TOM SKY: For Olympus to get good edge in the market is to release retro styled Full frame body in an uncompromising package of high durability, fast performance and image quality just as Fujifilm or Leica did with M9 gaining great interest Olympus has the full potential to follow with even greater product the question is if Olympus can afford NOT to do it.
I don't have time to delve through camera release history, but Fuji seem to have created the X100, X10 and XPro1 with this mindset.Create the best possible camera they can based on the specs at hand, and try to out do the competition with something bold and fresh. They took a chance and stuck to a traditional design philosophy and were given accolades as a result.Olympus on the other hand meanders about for 4 years rehashing versions of the E-P1 until they get to the EM-5, and then exclaim that it isn't good enough.
ptox: That's what they did with the pen series micro 4/3 system. Started from the bottom and have been clawing their way up right alongside Panasonic.What they should have done was start at the top with a high end model to let people know they meant business and could have faith invested in them.Users have had to sit through 4 years of less than stellar pen cameras (that played second fiddle to models from Panasonic, a company that has no history in stills cameras) just to get to the EM5 (which only just compares to low end FF cameras from ages ago), and now they get told it's not the best with PRO lenses.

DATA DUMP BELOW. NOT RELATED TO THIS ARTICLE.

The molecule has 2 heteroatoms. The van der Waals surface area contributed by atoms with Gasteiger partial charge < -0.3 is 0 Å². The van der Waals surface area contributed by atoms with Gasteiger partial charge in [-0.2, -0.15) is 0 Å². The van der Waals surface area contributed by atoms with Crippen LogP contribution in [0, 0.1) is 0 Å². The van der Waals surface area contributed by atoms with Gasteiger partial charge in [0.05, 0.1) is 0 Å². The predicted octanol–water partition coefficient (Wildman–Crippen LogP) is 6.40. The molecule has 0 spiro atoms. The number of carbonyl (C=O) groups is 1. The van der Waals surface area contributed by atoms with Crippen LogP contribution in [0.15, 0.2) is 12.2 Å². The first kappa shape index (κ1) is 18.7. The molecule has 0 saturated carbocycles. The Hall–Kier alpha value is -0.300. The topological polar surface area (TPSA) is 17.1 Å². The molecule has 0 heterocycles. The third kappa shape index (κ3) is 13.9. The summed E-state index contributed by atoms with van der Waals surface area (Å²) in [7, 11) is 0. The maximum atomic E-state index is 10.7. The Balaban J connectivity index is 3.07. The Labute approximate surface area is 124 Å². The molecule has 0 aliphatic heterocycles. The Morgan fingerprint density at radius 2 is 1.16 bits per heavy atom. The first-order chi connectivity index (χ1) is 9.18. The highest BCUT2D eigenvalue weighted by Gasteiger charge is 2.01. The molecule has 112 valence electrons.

KrisPix: Great newsAs E-510 owner with a few lenses I still dream of a non-Pro lower cost body
So you dream of having something that you already have?Makes sense.
Olympus camera division seems to be taking advice from the endoscopy division on how to bend over their end users.How many high end E system users sold off their gear cause Olympus has all but left that system dead in the water and been concentrating on Micro cameras.Now they must be kicking themselves... or not if they have migrated to other PRO systems that majority of the industry shoots with, and has more support and stability than Olympus.Also, EM5 users now being told officially by Olympus that their 'expensive' high end camera is not good enough for pro lenses. They must be feeling pretty sore as well. Like constantly being told the best is around the corner, similar to Nikon and what they say about the 1 System.Olympus is clearly on life support, with this new dose of morphine designed to keep the left over signs of life from kicking and screaming towards it's demise.
Most that are serious about photography will be better off using the OVF anyway, and most that are serious about video recording will manual focus.Does not mean this comparison is invalid, but the features tested here are mainly aimed to the general point and shoot consumer.Just thought I'd get that out at anyone claiming one system is better than the other just by looking at the test above.
fmian: Most here, and myself included seem to prefer the color tone and overall look of the first image at the top, which is from a single frame using ND and pol filter.So I must ask, if you can get it just about right in camera, with the use of filters, what is the point of taking multiple exposures and running it through complex HDR software, if the end result just isn't as pretty?I keep thinking people are using digital manipulation for the wrong reasons, or perhaps just for the hell of it.Please don't take it in offense or anything though Carsten, I like your work, but perhaps you should learn to trust your instinct rather than have to fiddle with things in post so much.Then again, I haven't had photographic books published of my work, so what do I know?
I see, thanks for the reply. And yes, you wrote that in the article, I obviously missed it.Is it possible to see one of the original shots?How does it look when the shadows/highlights have been adjusted.Just curious.Or perhaps you could try layering 2 different exposures, then masking the foreground.